Virginia Apprenticeship Training: What you need to know

An apprenticeship is a structured training program that combines classroom instruction or education with on-the-job training under the close supervision of a skilled and experienced journeyworker in a craft, trade, or profession. Virginia's voluntary apprenticeship program is governed by the state Department of Labor and Industry's Apprenticeship Council. The Council establishes and enforces standards for apprenticeship programs. The Council may appoint local apprenticeship committees to coordinate and monitor apprenticeship programs (VA Code Sec. 40.1-117 et seq.).
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In Virginia, an apprentice must be at least 16 years old, learning and working in an apprenticeable occupation, and be covered by a written agreement with an employer to provide at least 2,000 hours of continuous employment (VA Code Sec. 40.1-120, 16 VAC 20-21-10). Each apprenticeship is built around an agreement between sponsor and apprentice, containing the rules, conditions, and training standards of the work relationship.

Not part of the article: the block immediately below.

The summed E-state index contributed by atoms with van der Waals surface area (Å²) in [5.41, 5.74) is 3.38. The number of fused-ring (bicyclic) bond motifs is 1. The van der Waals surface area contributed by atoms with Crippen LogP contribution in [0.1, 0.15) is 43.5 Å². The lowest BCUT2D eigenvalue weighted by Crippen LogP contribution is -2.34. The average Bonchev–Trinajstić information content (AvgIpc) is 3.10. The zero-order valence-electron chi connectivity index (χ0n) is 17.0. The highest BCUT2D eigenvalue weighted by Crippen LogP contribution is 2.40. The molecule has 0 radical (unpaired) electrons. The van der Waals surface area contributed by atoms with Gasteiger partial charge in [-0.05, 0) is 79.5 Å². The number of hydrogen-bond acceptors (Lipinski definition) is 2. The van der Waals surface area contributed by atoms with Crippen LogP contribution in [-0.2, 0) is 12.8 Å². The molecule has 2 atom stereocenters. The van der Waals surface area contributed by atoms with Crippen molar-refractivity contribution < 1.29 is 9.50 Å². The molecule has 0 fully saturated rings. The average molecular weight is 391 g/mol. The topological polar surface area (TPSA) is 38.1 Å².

Apprenticeable occupation. An "apprenticeable occupation" is defined as a skilled trade that is customarily learned through a structured program of on-the-job supervised work that involves manual, mechanical, or technical skills. The length of an apprenticeship depends on the specific occupation (e.g., 3 years for bakers, 2 years for chefs), but the average term is 4 years (e.g., carpenters, electricians, blacksmiths).
Successful completion of the registered apprenticeship program earns the apprentice nationally recognized state certification as a journeyworker.
Agreements. In Virginia, apprenticeship agreements must contain the following (VA Code Sec. 40.1-121):
• The names, addresses, and signatures ...

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